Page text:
To many writers the Gulf War clearly demonstrated the military effects of the Information Revolution (e.g., Campen, 1992; Mann, 1994; Mazarr, 1994). Their lines of argument generally proceed as follows. Early suppression and sustained surpassing of Iraq's C3I infrastructure made victory a foregone conclusion. Iraq's limited direct channels for acquiring battlespace data were decimated at the conflict's outset, leaving its '...radar eyes ... poked out, its wireless nerves severed' (Morton, 1995, p. 5). Ongoing aerial reconnaissance was suppressed along with all other Iraqi air missions, and satellite intelligence was denied because commercially-available downlinks were controlled by Allied coalition members. Indirect channels (e.g., the public media) were manipulated to mislead Iraq's command into concentrating on the eastern end of the Kuwaiti front (along the Gulf coast). Perhaps the most important aspect of this manipulation was the complete suppression of information hinting at the large Allied buildup in the desert far to the west of what Iraq presumed to be the inevitable front lines. Additional information-oriented factors ranged from the computer-enabled precision of cruise missiles to global media vilification of Sadam Hussein's regime to psychological operations motivating mass desertions and surrenders of Iraqi troops (cf. Waller, 1995).
In the aftermath of the Gulf War, it became apparent that the key success factors were best explained with regard to the acquisition and processing of information, the integration of this information into a base of knowledge, and the conduct of warmaking activities based on this evolving knowledge. Conservatively, Krepinevich appraises Desert Storm as a 'precursor war -- an indication of the revolutionary potential of emerging technologies and new military systems' analogous to the British success at Cambrai in 1917 (1994, p. 40). The tentative nature of this shift is emphasized by McKenzie (1995), who returns to the Cambrai analogy to point out '...the British Army's unreadiness to exploit its surprise success left it open to an embarrassing reverse in a German counterattack.' (p. 20)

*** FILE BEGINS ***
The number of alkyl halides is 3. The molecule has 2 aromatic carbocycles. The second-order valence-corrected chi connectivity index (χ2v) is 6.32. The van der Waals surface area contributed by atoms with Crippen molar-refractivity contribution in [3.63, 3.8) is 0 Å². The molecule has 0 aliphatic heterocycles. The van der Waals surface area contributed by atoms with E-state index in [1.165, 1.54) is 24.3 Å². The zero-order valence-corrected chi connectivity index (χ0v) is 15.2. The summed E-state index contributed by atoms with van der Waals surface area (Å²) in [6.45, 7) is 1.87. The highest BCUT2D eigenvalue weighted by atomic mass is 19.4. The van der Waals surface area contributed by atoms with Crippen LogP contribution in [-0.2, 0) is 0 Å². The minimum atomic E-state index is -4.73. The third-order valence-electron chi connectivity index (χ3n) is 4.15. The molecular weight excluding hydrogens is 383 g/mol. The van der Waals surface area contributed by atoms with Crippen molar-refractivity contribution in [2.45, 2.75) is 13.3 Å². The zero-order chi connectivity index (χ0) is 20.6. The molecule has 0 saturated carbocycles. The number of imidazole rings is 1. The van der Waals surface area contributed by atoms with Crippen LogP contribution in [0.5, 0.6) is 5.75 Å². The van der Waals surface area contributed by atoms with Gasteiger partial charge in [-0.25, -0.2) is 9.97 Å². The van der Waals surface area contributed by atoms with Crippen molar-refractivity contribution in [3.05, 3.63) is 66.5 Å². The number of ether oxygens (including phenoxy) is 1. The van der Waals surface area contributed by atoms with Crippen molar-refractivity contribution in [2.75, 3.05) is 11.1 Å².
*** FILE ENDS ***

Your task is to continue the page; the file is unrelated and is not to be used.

The Tofflers (1993) and Mann (1994) take a more expansive line, claiming Desert Storm represented the first 'information war' or third-wave conflict in history. They go on to suggest that the Allies' victory was all but inevitable given the disjunction between their third-wave orientation and Iraq's outdated second-wave approach. This third-wave attribution extended beyond command, control and intelligence issues to the weapons themselves. For example, the effective (and cost-effective) usage of cruise missiles in Desert Storm was reinterpreted in terms of applying precise information (e.g., terrain maps, recon photos) to deliver precise effects (maximal destructive effect balanced against minimal collateral damage).
This is not, however, the only possible interpretation. DiNardo and Hughes (1995) criticize such a faddishly RMA-oriented analysis on the basis that it '...grossly overstates the importance of information.' (p. 6) They suggest such interpretations are reading much into an event better (and more simply) explained as '...the military equivalent of 'wish chess' against an opponent accurately described by a perceptive critic as 'a third-class Soviet clone'.' (p. 7) This interpretation -- a minority viewpoint -- is constructive in its call for restraint and in its demonstration that Desert Storm was at best preliminary (and not final) evidence for fundamental change in military affairs. These points are, however, more substantively made elsewhere (e.g., Krepinevich, 1994; McKenzie, 1995). The irony is that one might question the finality of the claims from these authors (both academic historians) on the basis of their own closing declaration that academic theorization should be subordinated to empirical evaluation. To judge from the literature, it is military professionals who put the most stock in the concept of an MTR in progress.
Draft Date = 15 November 1995